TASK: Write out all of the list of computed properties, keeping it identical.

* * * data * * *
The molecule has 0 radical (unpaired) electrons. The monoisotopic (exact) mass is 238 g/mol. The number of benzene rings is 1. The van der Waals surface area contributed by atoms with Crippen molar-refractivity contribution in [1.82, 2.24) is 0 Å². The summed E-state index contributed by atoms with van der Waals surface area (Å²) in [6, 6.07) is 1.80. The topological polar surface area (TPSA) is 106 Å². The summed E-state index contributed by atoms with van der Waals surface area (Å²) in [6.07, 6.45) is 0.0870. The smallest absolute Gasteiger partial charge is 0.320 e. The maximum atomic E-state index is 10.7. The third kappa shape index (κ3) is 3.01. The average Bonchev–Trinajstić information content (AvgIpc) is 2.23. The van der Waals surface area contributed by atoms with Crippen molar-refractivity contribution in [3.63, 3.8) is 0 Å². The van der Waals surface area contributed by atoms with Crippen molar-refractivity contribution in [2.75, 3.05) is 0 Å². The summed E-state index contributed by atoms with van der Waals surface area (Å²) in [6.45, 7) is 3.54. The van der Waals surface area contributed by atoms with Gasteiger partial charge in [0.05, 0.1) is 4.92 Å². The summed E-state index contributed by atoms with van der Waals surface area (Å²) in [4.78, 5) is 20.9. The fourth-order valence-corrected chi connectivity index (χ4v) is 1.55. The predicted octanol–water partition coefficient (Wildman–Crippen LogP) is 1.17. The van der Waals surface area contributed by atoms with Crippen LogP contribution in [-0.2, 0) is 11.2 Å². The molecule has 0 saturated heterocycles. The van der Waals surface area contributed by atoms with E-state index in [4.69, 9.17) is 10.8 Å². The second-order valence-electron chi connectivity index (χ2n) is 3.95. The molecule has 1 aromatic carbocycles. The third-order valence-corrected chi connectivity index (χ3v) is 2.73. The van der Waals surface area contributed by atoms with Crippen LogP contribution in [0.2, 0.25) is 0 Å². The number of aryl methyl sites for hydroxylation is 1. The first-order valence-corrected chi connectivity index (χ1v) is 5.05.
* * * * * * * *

The molecule has 0 radical (unpaired) electrons. The monoisotopic (exact) mass is 238 g/mol. The number of benzene rings is 1. The van der Waals surface area contributed by atoms with Crippen molar-refractivity contribution in [1.82, 2.24) is 0 Å². The summed E-state index contributed by atoms with van der Waals surface area (Å²) in [6, 6.07) is 1.80. The topological polar surface area (TPSA) is 106 Å². The summed E-state index contributed by atoms with van der Waals surface area (Å²) in [6.07, 6.45) is 0.0870. The smallest absolute Gasteiger partial charge is 0.320 e. The maximum atomic E-state index is 10.7. The third kappa shape index (κ3) is 3.01. The average Bonchev–Trinajstić information content (AvgIpc) is 2.23. The van der Waals surface area contributed by atoms with Crippen molar-refractivity contribution in [3.63, 3.8) is 0 Å². The van der Waals surface area contributed by atoms with Crippen molar-refractivity contribution in [2.75, 3.05) is 0 Å². The summed E-state index contributed by atoms with van der Waals surface area (Å²) in [6.45, 7) is 3.54. The van der Waals surface area contributed by atoms with Gasteiger partial charge in [0.05, 0.1) is 4.92 Å². The summed E-state index contributed by atoms with van der Waals surface area (Å²) in [4.78, 5) is 20.9. The fourth-order valence-corrected chi connectivity index (χ4v) is 1.55. The predicted octanol–water partition coefficient (Wildman–Crippen LogP) is 1.17. The van der Waals surface area contributed by atoms with Crippen LogP contribution in [-0.2, 0) is 11.2 Å². The molecule has 0 saturated heterocycles. The van der Waals surface area contributed by atoms with E-state index in [4.69, 9.17) is 10.8 Å². The second-order valence-electron chi connectivity index (χ2n) is 3.95. The molecule has 1 aromatic carbocycles. The third-order valence-corrected chi connectivity index (χ3v) is 2.73. The van der Waals surface area contributed by atoms with Crippen LogP contribution in [0.2, 0.25) is 0 Å². The number of aryl methyl sites for hydroxylation is 1. The first-order valence-corrected chi connectivity index (χ1v) is 5.05.